The Small Engine Roars
Rogue road trip inspires 100-painting retrospective
By Chiquita Paschal
Sounds like the same old story: Yet another weary traveler, lured into the sandy valley of the Sandias, finds it impossible to leave. However, artist and Small Engine Gallery co-operator Lucas Hussack's new series, New Mexico in Five Years in a Hundred Pieces, explores how the land of entrapment provided the perfect backdrop for some of the most colorful experiences of his life.
Photo by Chiquita Paschal
Hussack hails from the keystone state, an Amish paradise called Lancaster, Penn. After spending five years gaining a formal art education in his hometown, he set off in his car for the Great American West. “Just driving out here I was blown away by the space,” Hussack says. “You can't even really comprehend it almost. You could pull the car over and get out and walk ... and maybe you would die?”
Inspired by the sublime landscape and the quirky people, Hussack did get out of his car, and stayed for a few years. He once found his way back to Lancaster in a fit of loyalty, only to pack his hooptie once more, bound for this hub of inspiration. “I wanted to come back,” he says. “I couldn’t stop thinking about it here. I had to come back. I road-tripped here twice and stuck around.”
Hussack says he figured out he’s an “artist for life” about five years ago. And it's a good thing he did. In the course of those five years, he befriended local artists Scott Williams, Raven Chacon, Mat Galindo and Melinda Thursz, with whom Hussack formed Small Engine Gallery. The artist collective rents the space next to The Normal Gallery on south Fourth Street, in Barelas.
“You can't even really comprehend it almost. You could pull the car over and get out and walk ... and maybe you would die?”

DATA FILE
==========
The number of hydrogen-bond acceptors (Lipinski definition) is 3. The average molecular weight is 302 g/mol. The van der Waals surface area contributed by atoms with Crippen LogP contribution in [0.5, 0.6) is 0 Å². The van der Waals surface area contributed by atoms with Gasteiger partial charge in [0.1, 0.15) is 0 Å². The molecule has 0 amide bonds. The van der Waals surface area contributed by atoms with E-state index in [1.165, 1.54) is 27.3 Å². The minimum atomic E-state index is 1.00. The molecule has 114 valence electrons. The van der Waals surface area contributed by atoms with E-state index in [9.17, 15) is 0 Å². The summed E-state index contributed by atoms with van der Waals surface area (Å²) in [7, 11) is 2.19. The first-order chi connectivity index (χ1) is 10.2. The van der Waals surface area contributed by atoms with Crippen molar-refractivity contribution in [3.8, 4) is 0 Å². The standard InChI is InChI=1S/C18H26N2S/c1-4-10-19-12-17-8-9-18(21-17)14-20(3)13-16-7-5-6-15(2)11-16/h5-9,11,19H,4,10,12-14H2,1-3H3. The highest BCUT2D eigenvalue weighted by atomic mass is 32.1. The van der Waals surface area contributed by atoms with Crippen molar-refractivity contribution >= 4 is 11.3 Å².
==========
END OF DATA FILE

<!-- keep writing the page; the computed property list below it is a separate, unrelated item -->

Excited to piece together his journey, Hussack began a painting frenzy—even though he lacked resources like money and materials. He collected and prepared found wood to make his canvases, and he limited his palette to all the free paint he could score. And sure, he got a few day jobs—including being a caregiver and flipping burgers—to support his artistry. “I think you can sell a painting for a dollar and be a professional artist,” he says. In that vein, Hussack says he hopes to continue to provide platforms for local artists to showcase work at his and other galleries.
The works in New Mexico in Five Years in a Hundred Pieces skip about in time and theme through paranoid windows of memory. Small panels and flat, graphic styling make the whole thing look like a wall-sized comic book. “Each one shows a story or a specific moment,” he says of the subjects. “Some are really personal, others are cliché New Mexico in a way. Like, you know, chile peppers or the mountains.” Portraits of plant life include cacti and marijuana. There are lightning bolts and rolling thunder, hairy legs riding a longboard, amorphous wrinkly blobs, and bloodshot eyes. Interspersed throughout the flashbacks are fragments of a calm, flat horizon. “Out here there's so much land,” says Hussack. “You can see into different time zones. You can see into the past, you can see into the future. Your periphery is huge.”
Photo by Chiquita Paschal
New Mexico in Five Hundred Years in a Hundred Pieces
Runs through May 31, by appointment only
Small Engine Gallery
1413 Fourth Street SW
Call Lucas Hussack: (717) 360-5078
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